Atomium Culture

Atomium Culture

The Permanent Platform of Atomium Culture brings together some of the most authoritative universities, newspapers and businesses in Europe to increase the movement of knowledge: across borders, across sectors and to the public at large.
La plataforma permanente Atomium Culture reúne a las universidades, periódicos y empresas más prestigiosos de Europa para promover el flujo del conocimiento más allá de fronteras, entre sectores y hacia el público en general.

Identifying new anticancer drugs

Por: | 18 de diciembre de 2012


By Régis Gasper and Erik Goormaghtigh, Université Libre de Bruxelles

Mechanism of action of anticancer compounds on cells could be accurately characterized by their infrared fingerprint thereby improving objective decision for the selection of new molecules.

A major challenge in cancer treatment is finding drugs that have new mechanisms of action. Our research provides an original solution to this problem. Until now, potential drugs were generally evaluated for their potential to kill selected cancer cell types that were grown in a laboratory. Such cell types were derived from diverse known tumours (prostate, breast, etc.). The most toxic compounds – in other words the potentially most effective as therapeutic treatments – were selected for further research and development (R&D) processes, leading to their commercialisation.

The main problem with this approach is that little information is revealed about how original the product is compared with current therapies. As a consequence, the number of anticancer drugs that fail to bring innovative therapies far outweighs those that were initially considered effective, mainly because compared with drugs already present on the market they are too similar or not notably better. This huge failure rate leads to high innovation costs for the pharmaceutical industry (about US$800 million per drug that reaches the market).

A selection system based on the biological effects of potential new drugs could allow immediate rejection of a large number of substances that have similar effects to drugs that are already available.

We have developed a new screening method based on infrared (IR) spectroscopy applied to cancer cells. Infrared spectroscopy produces a ‘fingerprint’ of the types and numbers of all chemical bonds present in any sample. The technique is already being used as a means of classifying bacteria accurately and it is now being developed to identify pathogens in food. It can also be used in medical science to discriminate between healthy tissues and tumours.

Our laboratory recently discovered that the chemical changes produced in cells by an antitumour drug candidate can be identified as an IR fingerprint. This gives us a way of classifying how potential new drugs works and has led to an in-depth study on several promising anticancer candidate compounds called cardiotonic steroids. These compounds have been used in traditional medicine for more than 200 years to treat heart failure but recently researchers have reported promising effects in cancer prevention. For example, one study found that women with breast cancer were nearly ten times less likely to have a recurrence after 5 years of treatment with digitalis, a widely used cardiotonic steroid, compared with patients who did not take digitalis.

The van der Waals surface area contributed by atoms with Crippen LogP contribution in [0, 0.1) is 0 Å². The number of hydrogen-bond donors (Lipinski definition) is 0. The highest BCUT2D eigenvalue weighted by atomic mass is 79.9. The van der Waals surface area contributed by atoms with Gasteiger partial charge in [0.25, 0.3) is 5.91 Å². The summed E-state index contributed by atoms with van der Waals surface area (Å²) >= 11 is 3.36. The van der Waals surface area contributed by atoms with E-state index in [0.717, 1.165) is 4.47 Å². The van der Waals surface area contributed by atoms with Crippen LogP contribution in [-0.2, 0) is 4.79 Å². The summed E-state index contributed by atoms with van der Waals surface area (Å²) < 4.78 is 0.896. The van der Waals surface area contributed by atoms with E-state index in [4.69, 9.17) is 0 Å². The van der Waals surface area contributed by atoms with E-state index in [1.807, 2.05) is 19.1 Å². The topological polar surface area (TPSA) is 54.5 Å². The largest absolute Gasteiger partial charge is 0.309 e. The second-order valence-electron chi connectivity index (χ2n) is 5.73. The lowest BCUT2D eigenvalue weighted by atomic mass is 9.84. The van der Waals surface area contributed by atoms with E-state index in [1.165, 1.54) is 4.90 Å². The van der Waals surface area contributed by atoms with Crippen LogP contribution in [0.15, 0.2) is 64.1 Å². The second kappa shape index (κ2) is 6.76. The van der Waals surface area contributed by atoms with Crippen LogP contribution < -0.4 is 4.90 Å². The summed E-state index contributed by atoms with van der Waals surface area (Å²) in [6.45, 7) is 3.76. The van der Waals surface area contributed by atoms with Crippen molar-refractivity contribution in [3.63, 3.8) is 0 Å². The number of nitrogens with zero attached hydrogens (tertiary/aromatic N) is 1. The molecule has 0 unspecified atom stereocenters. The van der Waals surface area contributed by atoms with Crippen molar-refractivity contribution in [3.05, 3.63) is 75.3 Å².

Our study considered four cardiotonic steroids; two were natural compounds isolated from plants and the other two were chemically modified in order to improve their toxicity against cancer cells. We recorded the IR fingerprint of the modifications these cardiotonic steroids induced in cancer cells. From our analysis, we identified three distinct effects on the cells. The two natural compounds had an identical effect on the cancer cells while both hemi-synthetic compounds altered the cells’ metabolism in different ways. As all four molecules have similar global chemical structure the differences between their effects on cancer cells are very subtle. Nevertheless, our approach revealed that different biochemical pathways were affected. The sensitivity of this classification system based on cells’ molecular vibrations is astonishing. In addition to the standard drug discovery methods, IR spectroscopy might become a tool of choice for the fine selection of new drugs with unique mechanisms of action. Besides, it has a low cost and its results are highly reproducible (i.e. reliable). The advantage for the pharmaceutical industry could be a significant reduction of the R&D cost and accordingly contribute to reducing treatment costs.

Régis Gasper and Erik Goormaghtigh
Université Libre de Bruxelles

Hay 0 Comentarios

Los comentarios de esta entrada están cerrados.

About us

Leading young European researchers have been selected by European research universities and the Scientific and Editorial Committees of AC to write an article about their work and the potential impact of this.

El País

EDICIONES EL PAIS, S.L. - Miguel Yuste 40 – 28037 – Madrid [España] | Aviso Legal